3.This Directive does not affect:

a) Community provisions governing substantive intellectual property law, Directive 95/46 / EC, Directive 1999/93 / EC and Directive 2000/31 / EC in general and Articles 12 to 15 of the latter directive in particular;

(b) the obligations arising for Member States from international conventions, and in particular from the TRIPS Agreement, including those relating to criminal proceedings and applicable sanctions;

(c) all the national provisions of the Member States relating to criminal proceedings or to the penalties applicable in the event of infringement of intellectual property rights.

CHAPTER II

MEASURES, PROCEDURES AND REPAIRS

Section 1

General provisions

Article 3

General obligation

1.Member States shall provide for the measures, procedures and remedies necessary to ensure respect for the intellectual property rights referred to in this Directive. These measures, procedures and remedies must be fair and equitable, must not be unnecessarily complex or costly, and must not involve unreasonable delays or cause undue delays.

2. Measures, procedures and remedies must also be effective, proportionate and dissuasive and be applied in such a way as to avoid the creation of obstacles to legitimate trade and to provide safeguards against their abuse.

Article 4

Persons entitled to request the application of measures, procedures and remedies

Member States recognize that the following are entitled to request the application of the measures, procedures and remedies referred to in this Chapter:

a) the holders of intellectual property rights, in accordance with the provisions of the applicable legislation;

b) all other persons authorized to use these rights, in particular licensees, to the extent that applicable law allows and in accordance with it;

c) organizations for the collective management of intellectual property rights duly recognized as having the capacity to represent holders of intellectual property rights, insofar as and in accordance with the provisions of the applicable legislation;

d) professional defense organizations regularly recognized as having the capacity to represent holders of intellectual property rights, insofar as and in accordance with the provisions of the applicable legislation.

Article 5

Presumption of authorship or right holder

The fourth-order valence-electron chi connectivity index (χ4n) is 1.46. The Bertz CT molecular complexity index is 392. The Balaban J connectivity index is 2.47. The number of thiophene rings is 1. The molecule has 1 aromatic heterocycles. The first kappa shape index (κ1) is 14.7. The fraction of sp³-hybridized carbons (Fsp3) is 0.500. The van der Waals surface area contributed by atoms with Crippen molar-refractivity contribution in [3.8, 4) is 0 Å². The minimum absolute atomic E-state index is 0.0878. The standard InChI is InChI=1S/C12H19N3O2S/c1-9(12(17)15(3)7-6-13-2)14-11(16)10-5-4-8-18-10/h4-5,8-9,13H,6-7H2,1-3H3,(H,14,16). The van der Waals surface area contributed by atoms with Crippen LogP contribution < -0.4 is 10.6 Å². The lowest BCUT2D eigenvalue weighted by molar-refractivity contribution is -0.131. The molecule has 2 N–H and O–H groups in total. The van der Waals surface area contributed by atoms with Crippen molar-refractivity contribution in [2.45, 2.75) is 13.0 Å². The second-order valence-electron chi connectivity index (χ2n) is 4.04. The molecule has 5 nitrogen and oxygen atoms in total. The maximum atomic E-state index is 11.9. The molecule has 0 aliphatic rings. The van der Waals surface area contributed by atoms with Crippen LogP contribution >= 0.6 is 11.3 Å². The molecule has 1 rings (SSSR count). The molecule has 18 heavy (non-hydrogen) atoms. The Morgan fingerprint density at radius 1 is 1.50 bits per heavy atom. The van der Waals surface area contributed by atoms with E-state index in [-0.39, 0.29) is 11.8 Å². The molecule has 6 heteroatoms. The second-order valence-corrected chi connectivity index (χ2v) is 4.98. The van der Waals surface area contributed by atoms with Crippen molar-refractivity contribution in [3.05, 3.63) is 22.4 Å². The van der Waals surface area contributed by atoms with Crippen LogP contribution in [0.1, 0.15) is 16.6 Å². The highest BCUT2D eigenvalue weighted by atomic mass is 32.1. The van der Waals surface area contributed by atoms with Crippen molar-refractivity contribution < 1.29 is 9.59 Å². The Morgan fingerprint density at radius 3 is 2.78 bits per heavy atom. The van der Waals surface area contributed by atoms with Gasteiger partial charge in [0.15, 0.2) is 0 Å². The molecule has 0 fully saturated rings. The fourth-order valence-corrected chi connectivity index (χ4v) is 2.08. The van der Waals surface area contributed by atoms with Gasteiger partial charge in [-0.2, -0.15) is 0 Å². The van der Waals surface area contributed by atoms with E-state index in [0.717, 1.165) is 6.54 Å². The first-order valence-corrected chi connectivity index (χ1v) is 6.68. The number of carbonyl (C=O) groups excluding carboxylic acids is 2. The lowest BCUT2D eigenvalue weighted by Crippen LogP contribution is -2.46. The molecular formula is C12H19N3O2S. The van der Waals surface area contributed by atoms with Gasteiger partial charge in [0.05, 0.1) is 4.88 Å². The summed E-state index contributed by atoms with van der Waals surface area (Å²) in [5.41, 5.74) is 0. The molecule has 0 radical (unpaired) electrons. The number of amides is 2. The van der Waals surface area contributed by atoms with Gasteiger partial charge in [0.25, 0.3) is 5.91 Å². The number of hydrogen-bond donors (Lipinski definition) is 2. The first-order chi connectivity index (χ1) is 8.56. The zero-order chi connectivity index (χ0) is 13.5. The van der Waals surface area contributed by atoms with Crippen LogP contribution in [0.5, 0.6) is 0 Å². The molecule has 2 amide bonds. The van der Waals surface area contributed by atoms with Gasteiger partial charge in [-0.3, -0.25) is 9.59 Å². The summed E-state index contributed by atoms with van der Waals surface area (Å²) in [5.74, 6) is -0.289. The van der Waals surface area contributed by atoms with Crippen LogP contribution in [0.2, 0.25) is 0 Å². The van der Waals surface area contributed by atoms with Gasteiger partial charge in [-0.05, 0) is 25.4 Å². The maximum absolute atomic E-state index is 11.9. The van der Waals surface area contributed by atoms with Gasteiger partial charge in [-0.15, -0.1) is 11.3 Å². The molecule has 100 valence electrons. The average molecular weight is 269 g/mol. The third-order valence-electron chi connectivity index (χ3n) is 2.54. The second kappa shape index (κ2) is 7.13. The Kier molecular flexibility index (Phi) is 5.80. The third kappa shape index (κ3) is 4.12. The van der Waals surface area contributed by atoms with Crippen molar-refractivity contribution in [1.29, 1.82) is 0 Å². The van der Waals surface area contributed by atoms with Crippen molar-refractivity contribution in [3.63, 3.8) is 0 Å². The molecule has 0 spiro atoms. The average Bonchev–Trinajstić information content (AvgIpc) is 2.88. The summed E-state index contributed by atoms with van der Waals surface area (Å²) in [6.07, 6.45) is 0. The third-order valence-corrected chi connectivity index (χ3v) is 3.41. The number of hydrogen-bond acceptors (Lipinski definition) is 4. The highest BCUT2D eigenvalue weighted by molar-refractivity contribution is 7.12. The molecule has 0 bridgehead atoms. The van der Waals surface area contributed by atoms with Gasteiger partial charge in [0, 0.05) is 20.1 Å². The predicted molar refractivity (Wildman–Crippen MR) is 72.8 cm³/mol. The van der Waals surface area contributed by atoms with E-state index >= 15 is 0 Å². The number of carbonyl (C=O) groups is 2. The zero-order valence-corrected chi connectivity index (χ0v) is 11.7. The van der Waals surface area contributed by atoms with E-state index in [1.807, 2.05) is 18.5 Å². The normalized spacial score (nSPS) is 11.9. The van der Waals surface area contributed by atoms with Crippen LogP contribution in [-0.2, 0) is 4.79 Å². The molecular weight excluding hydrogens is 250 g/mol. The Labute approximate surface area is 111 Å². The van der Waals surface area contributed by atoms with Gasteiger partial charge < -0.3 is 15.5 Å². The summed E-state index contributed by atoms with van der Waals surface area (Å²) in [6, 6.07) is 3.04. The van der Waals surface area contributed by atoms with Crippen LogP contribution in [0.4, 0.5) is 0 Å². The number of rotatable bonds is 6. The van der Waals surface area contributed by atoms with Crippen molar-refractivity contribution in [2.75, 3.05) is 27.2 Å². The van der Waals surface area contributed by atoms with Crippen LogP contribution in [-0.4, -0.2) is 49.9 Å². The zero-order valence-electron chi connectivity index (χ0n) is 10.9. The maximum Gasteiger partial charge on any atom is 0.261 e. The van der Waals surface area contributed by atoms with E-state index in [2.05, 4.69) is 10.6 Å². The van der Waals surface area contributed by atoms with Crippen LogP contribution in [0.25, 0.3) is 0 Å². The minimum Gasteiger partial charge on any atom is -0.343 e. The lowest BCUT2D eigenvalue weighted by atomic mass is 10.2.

For the purposes of applying the measures, procedures and remedies provided for in this Directive,

a) In order for the author of a literary or artistic work to be, until proof to the contrary, considered as such and consequently allowed to take legal action against counterfeiters, it is sufficient that his name be indicated on the work of the usual way;

b) point a) applies mutatis mutandis to holders of rights related to copyright with regard to their protected subject matter.

Section 2

Proofs

Article 6

Evidence

1.Member States shall ensure that, at the request of a party who has presented evidence reasonably accessible and sufficient to substantiate its claims and clarified the evidence in support of its claims which are under control of the opposing party, the competent judicial authorities may order that such evidence be produced by the opposing party, provided that the protection of confidential information is ensured. For the purposes of this paragraph, Member States may provide that a reasonable sample of a substantial number of copies of a work or other protected subject matter is considered by the competent judicial authorities to constitute sufficient evidence.

2.Under the same conditions, in the event of an infringement committed on a commercial scale, the Member States shall take the necessary measures to enable the competent judicial authorities, if necessary, at the request of a party, to order the communication of banking, financial or commercial documents, which are under the control of the opposing party, subject to the protection of confidential information.

Article 7

Measures for preserving evidence